Teachers are partners in education

Eavesdrop in the halls after major test or participation grades are put in, and the resentment toward teachers will be obvious. All it takes is one bad grade or a night of extra homework for a teacher to end up a victim of a creative slew of student insults or, at worst, angry parent phone calls. While this usually results in nothing but an occasional snarky glare from students, on social media and behind closed doors, the insults are seemingly endless and growing increasingly unwarranted.
It is one thing to casually complain about the teacher who piles on two hours of busy work a night or to simply disagree with their instruction style. It’s another to publicly demean them just for doing their job, a job that already hardly receives any credit where it’s due.
Seeing as teaching is the one of the least selfish, least sadistic professions on the planet, common sense says a teacher’s choices are for the benefit of the students, not to punish them. Ultimately, teachers are our partners in education and we owe them nothing but gratitude for the social, economic and mental sacrifices that come with the job. This can be shown with a simple smile in the hall and nixing the muttered swearing when tests are passed back. Or at the very least, actually putting our phones away when asked to and giving our attention to what they spend their nights preparing. That’s not special treatment, that’s basic human respect.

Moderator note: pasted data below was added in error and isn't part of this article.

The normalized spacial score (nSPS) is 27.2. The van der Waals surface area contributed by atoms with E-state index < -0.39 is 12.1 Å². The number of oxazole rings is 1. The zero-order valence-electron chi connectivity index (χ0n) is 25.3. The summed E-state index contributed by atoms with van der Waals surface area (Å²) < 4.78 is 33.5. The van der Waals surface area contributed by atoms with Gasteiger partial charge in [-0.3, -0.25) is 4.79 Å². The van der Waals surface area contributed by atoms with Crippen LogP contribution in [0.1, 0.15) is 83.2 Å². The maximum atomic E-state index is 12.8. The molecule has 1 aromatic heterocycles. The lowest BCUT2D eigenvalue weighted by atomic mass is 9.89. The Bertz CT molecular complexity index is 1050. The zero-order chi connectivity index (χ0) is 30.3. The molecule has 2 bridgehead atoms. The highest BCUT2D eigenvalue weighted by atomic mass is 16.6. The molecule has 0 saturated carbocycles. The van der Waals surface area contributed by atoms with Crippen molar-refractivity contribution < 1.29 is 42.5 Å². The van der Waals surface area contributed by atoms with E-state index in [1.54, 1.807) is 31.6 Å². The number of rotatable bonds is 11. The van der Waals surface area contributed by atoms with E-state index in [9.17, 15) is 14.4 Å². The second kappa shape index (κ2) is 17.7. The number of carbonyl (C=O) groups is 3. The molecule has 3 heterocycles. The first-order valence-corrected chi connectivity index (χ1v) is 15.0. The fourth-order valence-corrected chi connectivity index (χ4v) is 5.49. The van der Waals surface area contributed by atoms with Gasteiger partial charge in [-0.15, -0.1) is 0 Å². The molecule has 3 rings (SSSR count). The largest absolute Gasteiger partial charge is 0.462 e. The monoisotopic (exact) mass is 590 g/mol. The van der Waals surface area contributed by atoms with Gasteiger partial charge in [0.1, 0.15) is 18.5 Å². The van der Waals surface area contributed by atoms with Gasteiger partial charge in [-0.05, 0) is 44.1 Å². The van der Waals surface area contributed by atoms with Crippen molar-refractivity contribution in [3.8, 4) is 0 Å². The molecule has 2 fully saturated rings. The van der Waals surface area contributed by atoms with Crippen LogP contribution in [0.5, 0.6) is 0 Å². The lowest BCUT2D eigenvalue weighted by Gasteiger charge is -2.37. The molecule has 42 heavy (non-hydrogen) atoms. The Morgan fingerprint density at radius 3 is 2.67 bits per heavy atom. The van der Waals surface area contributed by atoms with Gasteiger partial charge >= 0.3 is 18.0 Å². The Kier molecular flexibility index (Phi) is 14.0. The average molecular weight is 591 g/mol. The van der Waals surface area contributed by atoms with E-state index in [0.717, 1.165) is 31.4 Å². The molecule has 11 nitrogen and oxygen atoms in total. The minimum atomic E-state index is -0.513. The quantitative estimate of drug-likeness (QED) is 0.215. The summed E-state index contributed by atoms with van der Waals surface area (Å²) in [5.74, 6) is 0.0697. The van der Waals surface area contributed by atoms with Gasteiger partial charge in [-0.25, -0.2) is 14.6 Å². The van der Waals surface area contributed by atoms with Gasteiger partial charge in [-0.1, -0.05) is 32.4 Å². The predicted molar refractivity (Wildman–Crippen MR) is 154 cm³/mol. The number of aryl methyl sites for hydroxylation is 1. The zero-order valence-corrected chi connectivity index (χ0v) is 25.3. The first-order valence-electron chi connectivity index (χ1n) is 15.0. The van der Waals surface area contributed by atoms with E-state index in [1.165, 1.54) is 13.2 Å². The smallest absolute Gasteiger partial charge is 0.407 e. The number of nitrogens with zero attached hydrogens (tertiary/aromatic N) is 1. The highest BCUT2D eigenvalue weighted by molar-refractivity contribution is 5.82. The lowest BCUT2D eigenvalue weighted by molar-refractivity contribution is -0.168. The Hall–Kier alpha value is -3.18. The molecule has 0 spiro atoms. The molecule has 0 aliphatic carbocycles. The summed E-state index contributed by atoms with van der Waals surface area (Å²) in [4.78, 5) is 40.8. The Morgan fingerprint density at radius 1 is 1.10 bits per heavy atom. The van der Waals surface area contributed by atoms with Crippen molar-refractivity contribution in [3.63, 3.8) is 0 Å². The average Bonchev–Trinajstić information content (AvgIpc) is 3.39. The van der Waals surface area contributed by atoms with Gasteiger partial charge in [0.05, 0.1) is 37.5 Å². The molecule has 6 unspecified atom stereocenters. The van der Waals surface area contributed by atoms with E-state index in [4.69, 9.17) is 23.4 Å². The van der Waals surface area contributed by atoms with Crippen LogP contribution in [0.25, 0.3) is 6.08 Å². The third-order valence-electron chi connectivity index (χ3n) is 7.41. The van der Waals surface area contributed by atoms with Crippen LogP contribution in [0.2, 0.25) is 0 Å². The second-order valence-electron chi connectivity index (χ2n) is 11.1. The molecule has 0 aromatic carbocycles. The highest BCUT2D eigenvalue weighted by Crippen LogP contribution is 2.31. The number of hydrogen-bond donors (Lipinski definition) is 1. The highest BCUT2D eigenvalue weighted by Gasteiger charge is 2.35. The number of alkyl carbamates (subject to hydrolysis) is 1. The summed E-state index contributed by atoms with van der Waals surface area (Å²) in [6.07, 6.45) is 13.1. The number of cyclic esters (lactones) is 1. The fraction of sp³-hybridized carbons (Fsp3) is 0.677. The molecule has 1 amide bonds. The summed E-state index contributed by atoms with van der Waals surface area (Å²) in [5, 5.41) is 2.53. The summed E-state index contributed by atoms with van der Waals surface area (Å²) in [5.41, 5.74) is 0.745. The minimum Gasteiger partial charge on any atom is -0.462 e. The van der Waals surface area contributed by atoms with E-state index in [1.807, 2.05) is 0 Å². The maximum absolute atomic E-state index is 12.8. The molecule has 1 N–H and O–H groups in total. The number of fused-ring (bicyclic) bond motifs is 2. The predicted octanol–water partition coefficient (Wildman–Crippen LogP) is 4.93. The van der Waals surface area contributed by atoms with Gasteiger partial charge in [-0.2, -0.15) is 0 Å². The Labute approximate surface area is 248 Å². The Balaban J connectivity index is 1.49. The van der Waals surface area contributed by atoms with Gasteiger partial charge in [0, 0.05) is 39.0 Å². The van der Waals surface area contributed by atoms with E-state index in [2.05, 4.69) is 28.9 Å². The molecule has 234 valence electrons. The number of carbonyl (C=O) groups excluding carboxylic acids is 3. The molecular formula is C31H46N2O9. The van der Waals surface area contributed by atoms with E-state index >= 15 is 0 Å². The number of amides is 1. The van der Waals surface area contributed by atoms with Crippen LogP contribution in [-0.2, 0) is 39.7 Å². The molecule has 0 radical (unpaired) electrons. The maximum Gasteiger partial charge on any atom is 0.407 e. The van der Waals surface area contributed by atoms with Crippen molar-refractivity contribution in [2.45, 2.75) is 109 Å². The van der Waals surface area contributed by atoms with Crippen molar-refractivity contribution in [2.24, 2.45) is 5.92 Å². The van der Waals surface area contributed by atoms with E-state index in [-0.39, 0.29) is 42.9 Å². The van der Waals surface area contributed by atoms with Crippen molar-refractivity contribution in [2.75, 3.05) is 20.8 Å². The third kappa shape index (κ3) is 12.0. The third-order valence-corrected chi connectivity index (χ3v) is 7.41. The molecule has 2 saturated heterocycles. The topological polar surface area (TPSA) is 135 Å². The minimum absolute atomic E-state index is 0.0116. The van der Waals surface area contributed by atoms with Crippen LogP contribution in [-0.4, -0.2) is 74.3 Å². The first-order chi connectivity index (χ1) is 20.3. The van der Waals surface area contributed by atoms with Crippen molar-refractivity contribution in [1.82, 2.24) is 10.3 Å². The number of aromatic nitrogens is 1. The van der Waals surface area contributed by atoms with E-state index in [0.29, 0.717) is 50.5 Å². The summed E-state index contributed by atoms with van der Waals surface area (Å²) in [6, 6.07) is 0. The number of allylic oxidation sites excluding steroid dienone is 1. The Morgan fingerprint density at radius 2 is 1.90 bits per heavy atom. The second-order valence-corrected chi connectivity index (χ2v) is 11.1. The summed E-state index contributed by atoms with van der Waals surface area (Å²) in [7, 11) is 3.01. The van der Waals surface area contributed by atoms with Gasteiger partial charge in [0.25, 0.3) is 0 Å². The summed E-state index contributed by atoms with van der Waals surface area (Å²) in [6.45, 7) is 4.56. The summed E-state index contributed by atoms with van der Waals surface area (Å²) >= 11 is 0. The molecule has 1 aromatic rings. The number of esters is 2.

Dedicating an entire lifestyle to such a thankless profession is an uphill battle. The pay is laughable, the time truly put into planning is, as some teachers have put it, a 24/7 process. And, the laws being created on testing regulations and teacher evaluation are doing more harm than good. This shouldn’t be surprising considering lawmakers haven’t stepped foot in a classroom and don’t even consider the input of actual teachers who are desperately begging to have a say, for all of our sakes.
We can help ourselves, our teachers and future students by speaking out against this. Write to legislators when a new bill is proposed regarding education, go to school board meetings, do whatever it takes to get a voice out.
Calling names and posting degrading jokes online about teachers does nothing but humiliate them even more, and waste time, time that could be used standing tall alongside our teachers in the fight for a cure to a broken education system.